Mardi Gras remains one of the most distinctive features of New Orleans. Although the city has celebrated Carnival since its days as a French and Spanish colonial outpost, the rituals familiar today were largely established in the Civil War era by a white male elite. In fact, the men behind the masks on the parade floats and at the Mardi Gras balls have kept the spirit of the Confederacy alive. They have put artistry and erudition into their Carnival displays while harboring a virulent racism that has led to violence and massacre. Because the Mardi Gras organizations have remained secret societies, their role in the white supremacist cause has not been fully recorded, until now.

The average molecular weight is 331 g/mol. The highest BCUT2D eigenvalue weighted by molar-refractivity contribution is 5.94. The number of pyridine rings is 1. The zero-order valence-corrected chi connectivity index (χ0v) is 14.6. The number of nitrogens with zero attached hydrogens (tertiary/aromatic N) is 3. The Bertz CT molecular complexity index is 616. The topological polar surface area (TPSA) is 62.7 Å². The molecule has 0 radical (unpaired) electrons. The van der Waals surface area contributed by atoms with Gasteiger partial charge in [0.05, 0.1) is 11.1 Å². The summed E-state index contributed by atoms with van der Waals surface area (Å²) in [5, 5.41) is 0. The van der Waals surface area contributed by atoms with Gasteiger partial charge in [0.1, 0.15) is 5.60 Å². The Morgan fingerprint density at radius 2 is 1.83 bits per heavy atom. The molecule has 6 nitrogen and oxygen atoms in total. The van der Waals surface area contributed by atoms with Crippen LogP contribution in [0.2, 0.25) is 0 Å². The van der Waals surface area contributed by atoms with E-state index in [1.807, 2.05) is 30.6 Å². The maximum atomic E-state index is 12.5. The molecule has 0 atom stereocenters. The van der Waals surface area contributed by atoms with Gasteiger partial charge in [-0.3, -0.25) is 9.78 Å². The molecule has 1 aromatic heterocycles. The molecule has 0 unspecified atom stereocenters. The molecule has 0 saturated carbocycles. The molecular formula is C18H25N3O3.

Lords of Misrule is the first book to explore the effects of Mardi Gras on the social and political development of New Orleans, the first to analyze recent attempts to end racial segregation within the organizations that stage the annual festivities.
The history of Carnival is so intertwined with the history of New Orleans that the story cannot be told without a social, economic, and political context. Lords of Misrule examines the often-bloody history of segregation and documents the role of the Carnival fraternity and the controversy aroused by attempts to desegregate Mardi Gras.
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